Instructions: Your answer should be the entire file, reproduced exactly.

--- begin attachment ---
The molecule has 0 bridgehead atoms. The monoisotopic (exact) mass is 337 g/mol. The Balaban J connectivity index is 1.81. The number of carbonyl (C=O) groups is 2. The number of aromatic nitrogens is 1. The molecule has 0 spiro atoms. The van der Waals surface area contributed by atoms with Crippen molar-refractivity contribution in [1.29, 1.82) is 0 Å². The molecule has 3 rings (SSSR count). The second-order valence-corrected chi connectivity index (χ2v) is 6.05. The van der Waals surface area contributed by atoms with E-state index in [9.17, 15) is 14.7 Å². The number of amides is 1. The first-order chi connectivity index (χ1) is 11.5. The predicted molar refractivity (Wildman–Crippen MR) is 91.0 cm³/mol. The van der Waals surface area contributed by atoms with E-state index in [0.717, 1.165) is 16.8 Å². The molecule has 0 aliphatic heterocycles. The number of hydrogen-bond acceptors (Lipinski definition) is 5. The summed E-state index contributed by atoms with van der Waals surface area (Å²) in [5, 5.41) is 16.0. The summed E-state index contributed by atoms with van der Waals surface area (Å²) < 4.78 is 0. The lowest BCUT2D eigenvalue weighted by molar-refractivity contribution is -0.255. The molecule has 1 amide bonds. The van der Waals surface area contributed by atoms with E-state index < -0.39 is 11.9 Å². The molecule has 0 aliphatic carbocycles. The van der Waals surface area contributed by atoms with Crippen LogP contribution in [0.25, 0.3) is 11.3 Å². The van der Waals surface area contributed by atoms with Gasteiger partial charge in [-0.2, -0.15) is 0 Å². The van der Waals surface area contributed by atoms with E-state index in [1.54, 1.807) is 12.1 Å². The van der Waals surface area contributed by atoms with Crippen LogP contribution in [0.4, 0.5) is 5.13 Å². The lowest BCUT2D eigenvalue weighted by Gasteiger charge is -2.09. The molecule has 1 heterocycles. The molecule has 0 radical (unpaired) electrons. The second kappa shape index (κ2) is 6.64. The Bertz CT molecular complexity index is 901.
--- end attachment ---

The molecule has 0 bridgehead atoms. The monoisotopic (exact) mass is 337 g/mol. The Balaban J connectivity index is 1.81. The number of carbonyl (C=O) groups is 2. The number of aromatic nitrogens is 1. The molecule has 0 spiro atoms. The van der Waals surface area contributed by atoms with Crippen molar-refractivity contribution in [1.29, 1.82) is 0 Å². The molecule has 3 rings (SSSR count). The second-order valence-corrected chi connectivity index (χ2v) is 6.05. The van der Waals surface area contributed by atoms with E-state index in [9.17, 15) is 14.7 Å². The number of amides is 1. The first-order chi connectivity index (χ1) is 11.5. The predicted molar refractivity (Wildman–Crippen MR) is 91.0 cm³/mol. The van der Waals surface area contributed by atoms with E-state index in [0.717, 1.165) is 16.8 Å². The molecule has 0 aliphatic heterocycles. The number of hydrogen-bond acceptors (Lipinski definition) is 5. The summed E-state index contributed by atoms with van der Waals surface area (Å²) in [5, 5.41) is 16.0. The summed E-state index contributed by atoms with van der Waals surface area (Å²) < 4.78 is 0. The lowest BCUT2D eigenvalue weighted by molar-refractivity contribution is -0.255. The molecule has 1 amide bonds. The van der Waals surface area contributed by atoms with E-state index < -0.39 is 11.9 Å². The molecule has 0 aliphatic carbocycles. The van der Waals surface area contributed by atoms with Crippen LogP contribution in [0.25, 0.3) is 11.3 Å². The van der Waals surface area contributed by atoms with Gasteiger partial charge in [-0.2, -0.15) is 0 Å². The van der Waals surface area contributed by atoms with E-state index in [1.54, 1.807) is 12.1 Å². The van der Waals surface area contributed by atoms with Crippen LogP contribution in [0.4, 0.5) is 5.13 Å². The lowest BCUT2D eigenvalue weighted by Gasteiger charge is -2.09. The molecule has 1 heterocycles. The molecule has 0 radical (unpaired) electrons. The second kappa shape index (κ2) is 6.64. The Bertz CT molecular complexity index is 901.